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New Coop Tips - Page 2

post #11 of 14
Quote:
Originally Posted by Ridgerunner View Post

The basic idea of brooding outside is to let the chicks do all the work about regulating temperature. The problem is that the temperatures vary so much from day to night or even day to day you cannot keep the brooder a perfect temperature all the time. So you provide enough heat at the coolest time in one area and another area cool enough in the warmest temperatures and let the chicks go where they wish. I put chicks into my 3’ x 6’ brooder in my coop straight from the incubator or post office, even if the outside temperature is below freezing. I use heat lamps and keep one end toasty so they have a warm place to go to. The far end of my brooder may have frost in it. The middle of summer gives the opposite, you can get it too warm, so I use lower wattage heat lamps plus the brooder is big enough they can get away from the heat. Bloiee uses a heating pad formed into a cave. You can get some good info on her method by following the links under her post. Other people use other methods. The main thing is to have one area they can go to if they want to warm up and an area they can go to if they need to cool off.

That’s really about it. The brooder needs to be predator-proof and needs to protect the chicks from severe weather. I really don’t know any difference in a brooder in the coop or another outbuilding versus one in the house. I’ll give a photo of mine.


Hey, @Ridgerunner   I'm so ​glad you posted this so the OP could see outdoor brooding with both methods....the heat lamp and Mama Heating Pad!  We sorta cross posted there - I need to learn to pay more attention to that "new post" thingy that pops up on the bottom of the screen!  :lau 

post #12 of 14

Mine were a week old when I got them and kept them inside for another week while I built them a brooder outside. Regulating the temp in an outside brooder is a little bit trickier than inside but no more mess and noise inside. Just make sure the warm spot is warm enough on the coldest nights. If you have room for them to escape the heat they will take care of not overheating. I like Blooie's idea with her chicken cave/mama heating pad but mine must have already been used to the light and wouldn't use it so I went back to the light. I do live in a warmer area and started a little later this year so they are already in the coop/run at 4 1/2 weeks. I did so many things differently this time around thanks to new ideas and knowing they are not so delicate after the first week or two. Raising chicks will test your ingenuity between keeping them warm and finding ways to keep the bedding out of their food and water. Some are friendly and others are a challenge. They all have their own personality. Since my weather is so warm here I have a small coop(30 x 48") for them to sleep in only. Instead of poop boards I'm going to cover the floor with PDZ and give that a try instead of the deep litter method.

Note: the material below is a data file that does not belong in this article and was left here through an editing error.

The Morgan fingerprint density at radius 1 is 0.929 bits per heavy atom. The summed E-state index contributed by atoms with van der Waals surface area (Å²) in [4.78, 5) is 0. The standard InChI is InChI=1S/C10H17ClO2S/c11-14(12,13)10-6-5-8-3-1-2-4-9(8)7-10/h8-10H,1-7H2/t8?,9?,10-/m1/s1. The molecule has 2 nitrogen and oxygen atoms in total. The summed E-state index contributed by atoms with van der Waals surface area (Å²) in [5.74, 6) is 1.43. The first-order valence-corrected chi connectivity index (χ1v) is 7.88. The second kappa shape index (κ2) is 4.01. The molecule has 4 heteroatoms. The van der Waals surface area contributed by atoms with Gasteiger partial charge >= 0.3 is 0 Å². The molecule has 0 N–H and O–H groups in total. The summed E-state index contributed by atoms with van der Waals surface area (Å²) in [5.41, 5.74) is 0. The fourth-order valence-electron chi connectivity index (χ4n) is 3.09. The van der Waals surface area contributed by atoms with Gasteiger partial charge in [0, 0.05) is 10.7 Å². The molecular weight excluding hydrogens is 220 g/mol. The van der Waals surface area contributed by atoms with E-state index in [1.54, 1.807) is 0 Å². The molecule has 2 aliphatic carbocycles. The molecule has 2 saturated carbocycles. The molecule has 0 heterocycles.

Edited by RonC - 5/29/16 at 7:25pm
Currently "we" are myself, Sydney my female chow/golden retriever mix, Annie a lab mix and one each silver laced Wyandotte, gold laced Wyandotte, Buff Orpington, and Americana.
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Currently "we" are myself, Sydney my female chow/golden retriever mix, Annie a lab mix and one each silver laced Wyandotte, gold laced Wyandotte, Buff Orpington, and Americana.
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post #13 of 14
Quote:
Originally Posted by Keian View Post
 

I would like for it to be large. I only have 6 chicks right now, but from what I've read I will most likely be getting more. I would also like it to be easy to clean. I do not want it to be moveable. What else do you have that makes it easy to clean?

 

just be sure if your city or hoa will allow .. i'm limited to 5 hens for my lot size.  so always check the laws/ordinances and CC&R first

 

what type of floor do you want to use.

 

plain dirt? sand? concrete? etc..

 

you heard of Epoxy floor? if you use concrete.. apply epoxy on it..

 

i work on cars in my garage so a lot of automotive fluid spill.. it's pretty easy to clean

 

but if you use pine shavings or other type of materials to cover the floor you might be fine

 

i only have 5 chickens and so my coop is not that big.. i coated the floor of the coop (removable) with 3 layer of waterproof finish + pine shavings.. pretty easy to clean


Edited by BruceAZ - 5/30/16 at 10:00am
What i posted above are just my opinions.. they are NOT facts.
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What i posted above are just my opinions.. they are NOT facts.
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post #14 of 14
I built exterior nest boxes on mine and love it. I also built the 5 gallon bucket feeder with the 90 degree PVC elbows. Those cut my feed cost way down. There is little to no waste now. I also made a 5 gallon water jug waterer with 2 horizontal nipples on it. Now I only have to feed and water every week or so depending on how much free range time they get. There is a thread on this site showing the feeders, dirt cheap and simple to build.
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